It will soon become easier for research into gene editing in plants to take place in the UK because new rules are being brought forward by the government to encourage development efforts such as field trials.
Ministers say that cutting the red tape on gene editing research will help our country develop multiple strains of crops that have less of an environmental impact, need less pesticide and provide better nutrition.
These new rules will be introduced in the form of a statutory instrument and will only apply to research. It will not allow gene-edited crops into widespread cultivation or consumption.
After the government’s public consultation last year, these plans are to be implemented as part of a gradual approach towards gene editing.
Ministers have repeatedly made their support for gene editing and genetic modification as aids to modernising farming known, making the preferred direction of travel clear.
The minister for agri-innovation and climate adaptation Jo Churchill said –
“New genetic technologies could help us tackle some of the biggest challenges of our age, around food security, climate change and biodiversity loss. Now we have the freedom and opportunity to foster innovation, to improve the environment, and help us grow plants that are stronger and more resilient to climate change.”
The Department for Environment, Food and Rural affairs will still require notification of gene-editing research taking place in the UK. Future food and crops are subject to authorisation requirements as they are at present.
As the rules have been laid out, they only apply to gene editing and the process of working with a plant’ existing genome in order to accelerate what could already be achieved through natural selection rather than the modification and importation of genes from other species.
Promising areas of research for Scientists in the UK are virus-resistant sugar beet, mildew resistant tomatoes and wheat that could be altered to contain less of a possible carcinogen.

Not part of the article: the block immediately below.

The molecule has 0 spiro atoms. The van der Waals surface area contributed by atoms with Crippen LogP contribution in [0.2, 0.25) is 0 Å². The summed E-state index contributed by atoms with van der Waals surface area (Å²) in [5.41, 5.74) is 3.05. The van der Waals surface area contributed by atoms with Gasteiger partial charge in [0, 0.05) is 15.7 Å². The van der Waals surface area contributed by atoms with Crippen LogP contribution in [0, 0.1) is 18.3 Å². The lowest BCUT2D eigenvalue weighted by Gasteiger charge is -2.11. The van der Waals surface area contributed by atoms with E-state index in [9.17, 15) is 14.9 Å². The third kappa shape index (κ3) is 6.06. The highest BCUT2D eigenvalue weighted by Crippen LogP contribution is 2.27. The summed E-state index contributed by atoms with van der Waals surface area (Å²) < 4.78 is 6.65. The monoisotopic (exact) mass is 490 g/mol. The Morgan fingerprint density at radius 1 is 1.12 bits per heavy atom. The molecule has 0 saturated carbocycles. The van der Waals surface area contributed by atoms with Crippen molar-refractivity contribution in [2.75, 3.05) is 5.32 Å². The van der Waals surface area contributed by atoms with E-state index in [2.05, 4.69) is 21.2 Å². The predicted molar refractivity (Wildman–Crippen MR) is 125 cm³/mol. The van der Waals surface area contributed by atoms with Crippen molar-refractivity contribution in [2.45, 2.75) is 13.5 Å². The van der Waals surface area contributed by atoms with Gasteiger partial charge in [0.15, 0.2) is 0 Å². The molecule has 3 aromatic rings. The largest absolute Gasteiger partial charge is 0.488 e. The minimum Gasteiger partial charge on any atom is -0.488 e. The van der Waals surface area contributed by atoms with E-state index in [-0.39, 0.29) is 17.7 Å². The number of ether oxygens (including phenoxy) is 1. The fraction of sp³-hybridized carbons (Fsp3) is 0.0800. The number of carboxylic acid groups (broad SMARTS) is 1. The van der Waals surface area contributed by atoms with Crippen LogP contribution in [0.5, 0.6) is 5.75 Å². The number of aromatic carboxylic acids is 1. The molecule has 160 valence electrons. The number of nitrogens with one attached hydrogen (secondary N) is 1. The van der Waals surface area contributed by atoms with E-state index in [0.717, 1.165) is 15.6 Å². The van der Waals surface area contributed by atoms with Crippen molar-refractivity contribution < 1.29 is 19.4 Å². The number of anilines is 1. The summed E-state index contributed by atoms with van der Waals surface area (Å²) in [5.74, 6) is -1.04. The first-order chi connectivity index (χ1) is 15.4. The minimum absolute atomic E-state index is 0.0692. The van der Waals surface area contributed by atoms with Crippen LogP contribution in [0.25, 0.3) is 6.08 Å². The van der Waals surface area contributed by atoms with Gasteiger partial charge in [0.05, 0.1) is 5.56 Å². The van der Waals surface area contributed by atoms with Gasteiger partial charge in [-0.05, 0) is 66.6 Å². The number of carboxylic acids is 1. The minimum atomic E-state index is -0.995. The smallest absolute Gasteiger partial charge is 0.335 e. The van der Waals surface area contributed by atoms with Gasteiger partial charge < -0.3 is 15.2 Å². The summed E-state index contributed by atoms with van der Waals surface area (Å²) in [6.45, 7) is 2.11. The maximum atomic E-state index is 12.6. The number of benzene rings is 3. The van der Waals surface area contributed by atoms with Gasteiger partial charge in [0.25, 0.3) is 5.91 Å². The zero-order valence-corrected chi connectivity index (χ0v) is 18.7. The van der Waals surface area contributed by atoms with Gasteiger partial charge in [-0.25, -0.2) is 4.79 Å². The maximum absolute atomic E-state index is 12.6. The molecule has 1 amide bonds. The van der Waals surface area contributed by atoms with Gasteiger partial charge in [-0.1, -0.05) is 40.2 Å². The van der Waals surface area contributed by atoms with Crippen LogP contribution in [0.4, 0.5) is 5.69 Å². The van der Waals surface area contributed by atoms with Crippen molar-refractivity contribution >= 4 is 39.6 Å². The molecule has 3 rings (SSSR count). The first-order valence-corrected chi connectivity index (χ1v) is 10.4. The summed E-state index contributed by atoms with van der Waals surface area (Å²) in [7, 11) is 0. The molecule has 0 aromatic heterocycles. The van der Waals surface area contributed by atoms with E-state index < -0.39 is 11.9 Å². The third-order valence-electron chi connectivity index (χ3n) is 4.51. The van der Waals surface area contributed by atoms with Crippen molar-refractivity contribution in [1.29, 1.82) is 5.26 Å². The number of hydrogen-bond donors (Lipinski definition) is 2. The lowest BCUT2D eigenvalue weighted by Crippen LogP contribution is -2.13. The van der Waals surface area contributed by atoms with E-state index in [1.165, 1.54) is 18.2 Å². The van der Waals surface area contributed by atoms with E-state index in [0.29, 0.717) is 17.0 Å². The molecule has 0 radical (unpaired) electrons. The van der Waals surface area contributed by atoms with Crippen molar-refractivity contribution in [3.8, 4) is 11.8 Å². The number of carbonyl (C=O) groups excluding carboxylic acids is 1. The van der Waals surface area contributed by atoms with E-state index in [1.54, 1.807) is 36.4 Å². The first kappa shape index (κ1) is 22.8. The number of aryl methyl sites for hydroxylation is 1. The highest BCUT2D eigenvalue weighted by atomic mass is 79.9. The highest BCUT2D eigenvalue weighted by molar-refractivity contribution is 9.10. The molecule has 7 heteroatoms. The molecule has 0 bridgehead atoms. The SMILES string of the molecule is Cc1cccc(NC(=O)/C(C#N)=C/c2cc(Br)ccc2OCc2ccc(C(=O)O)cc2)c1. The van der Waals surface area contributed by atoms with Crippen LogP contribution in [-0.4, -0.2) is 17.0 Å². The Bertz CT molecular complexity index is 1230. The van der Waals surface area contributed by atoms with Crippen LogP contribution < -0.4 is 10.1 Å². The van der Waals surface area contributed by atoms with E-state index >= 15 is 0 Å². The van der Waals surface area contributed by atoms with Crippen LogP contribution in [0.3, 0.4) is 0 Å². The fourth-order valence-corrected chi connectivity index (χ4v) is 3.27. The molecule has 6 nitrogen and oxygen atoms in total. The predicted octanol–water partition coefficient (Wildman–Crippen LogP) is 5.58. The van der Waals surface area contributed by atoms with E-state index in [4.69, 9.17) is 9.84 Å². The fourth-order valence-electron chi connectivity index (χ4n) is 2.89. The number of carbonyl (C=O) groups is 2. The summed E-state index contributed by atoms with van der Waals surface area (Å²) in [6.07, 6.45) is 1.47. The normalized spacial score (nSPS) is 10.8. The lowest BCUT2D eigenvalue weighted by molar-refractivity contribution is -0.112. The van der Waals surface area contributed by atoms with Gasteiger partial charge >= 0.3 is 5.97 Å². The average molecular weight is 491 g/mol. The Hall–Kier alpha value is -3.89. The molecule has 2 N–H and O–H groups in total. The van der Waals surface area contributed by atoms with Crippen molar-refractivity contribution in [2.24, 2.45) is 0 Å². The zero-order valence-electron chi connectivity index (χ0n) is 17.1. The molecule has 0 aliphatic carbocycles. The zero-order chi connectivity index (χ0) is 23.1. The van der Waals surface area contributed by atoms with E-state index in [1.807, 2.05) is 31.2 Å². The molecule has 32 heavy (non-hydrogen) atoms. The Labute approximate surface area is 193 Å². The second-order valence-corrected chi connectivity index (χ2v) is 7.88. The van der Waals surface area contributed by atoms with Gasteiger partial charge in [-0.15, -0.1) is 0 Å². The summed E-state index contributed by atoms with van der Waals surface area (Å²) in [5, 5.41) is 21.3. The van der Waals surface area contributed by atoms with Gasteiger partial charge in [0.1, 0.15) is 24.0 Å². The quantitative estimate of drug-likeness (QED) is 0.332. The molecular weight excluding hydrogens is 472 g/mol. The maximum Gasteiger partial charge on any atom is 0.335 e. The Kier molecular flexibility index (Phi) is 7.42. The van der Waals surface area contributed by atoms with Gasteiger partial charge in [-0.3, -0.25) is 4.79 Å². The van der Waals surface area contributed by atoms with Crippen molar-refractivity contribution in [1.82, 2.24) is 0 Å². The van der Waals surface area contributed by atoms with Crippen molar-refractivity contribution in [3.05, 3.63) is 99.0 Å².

However, campaigners have previously expressed their concerns that the government’s change in position over the past year and since Brexit has made it easy for the UK to scrap some of the EU’s original rules on genetic modification leading to the use of GM crops being used widely throughout the United Kingdom’s food industry.
Pat Thomas, the director of Beyond GM said –
“Today’s announcement is a sop to the biotech research establishment that doesn’t really address the most significant hurdles that developers need to face, which are that farmers don’t really want to grow genetically engineered crops and citizens don’t want to eat them.”
“There’s a lot of techno-optimism about what kind of gene-edited foods might materialise one day. But none of the crops Defra is talking about is close to coming to market. After 35 years of use, genetically engineered crops have not delivered much in terms of real value and they have largely been a distraction from more meaningful discussions about what kind of food system we want and need to transition to.”
Many scientists have welcomed these rule changes. The executive director of the Sainsbury Laboratory Prof Nick Talbot has said –
“We can achieve the outcomes of plant breeding – which has been so successful in controlling diseases and improving yields – but in a much more precise manner … to produce nutritious crops requiring much lower fertiliser inputs and with greater resilience. We need innovation to help us escape from the chemical treadmill of current agriculture. In the face of the climate emergency, doing nothing is no longer an option.”